I have swum the width of that lake once. My brothers used the boat as a safety net to swim across. I watched them and figured I could do that too! I started across as they got to the shore. They told Mom what I was doing. She sent them after me telling them to make me swim back.
Had enough? I have got more, but it will have to wait for the next installment.
22 thoughts on “More life in the 50s and beyond”
You were a real Annie Oakley.. It must have made your family sad to know that the house burned down. You have accumulated so many fun childhood memories attached to it.
I see that “planking” can be a dangerous pass time when you were a boy too. 😉
I love reading these fabulous memories. I think the frozen lake would have been the end of me! Thanks for sharing.
Charming! Those memories from times before the equalising influences of modern technologies. I assume our generations are the last of having witnessed the joys of a simple, but experience rich existence. We had to be inventive on the spot, and we made sure to keep our mishaps secret. When looking around now there is very little spontaneous creativity to be observed among the young, unless it involves a kind of gadget.
I’ve always wanted to go to Maine. It looks beautiful. Perhaps someday. I love reading your adventures. Thanks for sharing.
Ah, the good ‘ole days! Love the photo.
Seguo il tuo blog molto interessante.
Ti seguo da poco tempo e con piacere.
Anche se hai tanti followers…
Spero che visiterai il mio e magari anche tu mi seguirai.
I translated your comment and I will try to follow you too! Sometimes when on a non-English site it is harder to find the following button. I enjoy blogging and meeting new people. Thanks for the comment.
Thanks, Natalia, The time to try to answer all of the likes and comments is sometimes overwhelming. I will have to talk to WP and try to get a translate button on my posts.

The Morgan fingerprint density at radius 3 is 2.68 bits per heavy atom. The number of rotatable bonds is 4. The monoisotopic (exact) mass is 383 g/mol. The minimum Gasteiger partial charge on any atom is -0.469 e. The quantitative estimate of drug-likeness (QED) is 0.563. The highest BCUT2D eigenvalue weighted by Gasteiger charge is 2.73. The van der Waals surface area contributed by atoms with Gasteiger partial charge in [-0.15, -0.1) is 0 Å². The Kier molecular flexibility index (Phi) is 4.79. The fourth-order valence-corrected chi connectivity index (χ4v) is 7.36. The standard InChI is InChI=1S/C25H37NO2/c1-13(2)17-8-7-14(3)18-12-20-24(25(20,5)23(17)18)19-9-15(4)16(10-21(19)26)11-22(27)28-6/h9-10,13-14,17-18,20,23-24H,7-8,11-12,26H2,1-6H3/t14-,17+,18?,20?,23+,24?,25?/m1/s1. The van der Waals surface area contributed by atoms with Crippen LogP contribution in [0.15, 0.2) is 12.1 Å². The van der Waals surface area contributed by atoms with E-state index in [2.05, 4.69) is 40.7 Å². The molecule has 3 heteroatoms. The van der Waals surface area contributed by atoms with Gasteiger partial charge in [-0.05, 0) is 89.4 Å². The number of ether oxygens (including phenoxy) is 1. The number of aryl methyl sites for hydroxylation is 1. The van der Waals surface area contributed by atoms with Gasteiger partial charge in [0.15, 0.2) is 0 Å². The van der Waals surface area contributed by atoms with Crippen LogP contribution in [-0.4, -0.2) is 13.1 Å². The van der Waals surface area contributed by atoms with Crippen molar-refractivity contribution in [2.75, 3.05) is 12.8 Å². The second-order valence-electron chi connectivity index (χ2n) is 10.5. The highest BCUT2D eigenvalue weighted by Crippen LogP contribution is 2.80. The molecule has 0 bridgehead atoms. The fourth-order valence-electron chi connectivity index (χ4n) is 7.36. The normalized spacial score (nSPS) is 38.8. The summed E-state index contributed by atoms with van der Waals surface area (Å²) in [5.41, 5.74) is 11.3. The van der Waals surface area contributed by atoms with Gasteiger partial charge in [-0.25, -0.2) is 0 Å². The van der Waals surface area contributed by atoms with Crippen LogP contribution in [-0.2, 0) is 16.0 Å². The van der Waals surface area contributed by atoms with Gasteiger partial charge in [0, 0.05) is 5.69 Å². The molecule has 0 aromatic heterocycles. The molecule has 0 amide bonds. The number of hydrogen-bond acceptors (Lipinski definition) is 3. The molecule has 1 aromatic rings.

I wish I had photos from that time, but the early years we did not have cameras, later they were cumbersome and expensive to have the film made into prints. Polaroid was fun by expensive.
Sorry, for the delay, WP hasn’t been notifying of comments, they used to light up so I could see them. Maine was beautiful and as a kid I was happy. I can’t remember the flies and mosquitoes being so obnoxious. And being snowed in for weeks at a time was fun.
I notice that with younger kids being “bored!” I can’t remember being bored, besides if we said that to my Mom, she would find work for us to do.
It was, of course my brothers idea. I often wonder if it wasn’t a way to get rid of me. I always was a pain in their necks.
The only reason was to get to school, of course the row boat was still there. So probably they thought it would be fun!
But by the skin of my teeth, I and my daughter would have been in the house. We decided to go home that night.
Like you, I wish I had more photos of those early days of freedom. Your schoolroom picture brought back so many memories as I sat at a desk like that with a pot-bellied stove for heat in a one-room school here in Ohio. Yes, we are telling out age, but we have learned a lot of what is really important over the years. I could write a book!
Hi Gypsy Bev, I did write a book. Actually, I have written 14 and I’m not done. You should write that book! Even if no one ever reads it, you are a success. Much of the fodder for my books came from my life experiences and thankfully there are more. I remember the pot-bellied stove. Bev, who cares how old we are, under the gray hair and a few extra pounds beat that young heart that trudged through a foot of snow to get to the freezing bus. Thanks for the comment.
I have written a book based on a Civil War diary and have many short stories in books…some of them about the one room school, but not one entirely about it. Those were great days and when we have our reunions, people always said that the one thing we learned was respect for each other and our teachers. I only lived a mile from school so trudged through that snow all the way. No bus for me!
We have to keep writing as thinking young.
Hi Gypsy Bev, Great! Is your book self-published or through a publisher? I think some of the respect was healthy and some were out of fear. Thanks for the comment.
So much beautiful post written by you.most intreresting,dear!!
Sadly because covid I cant do my hobby 😦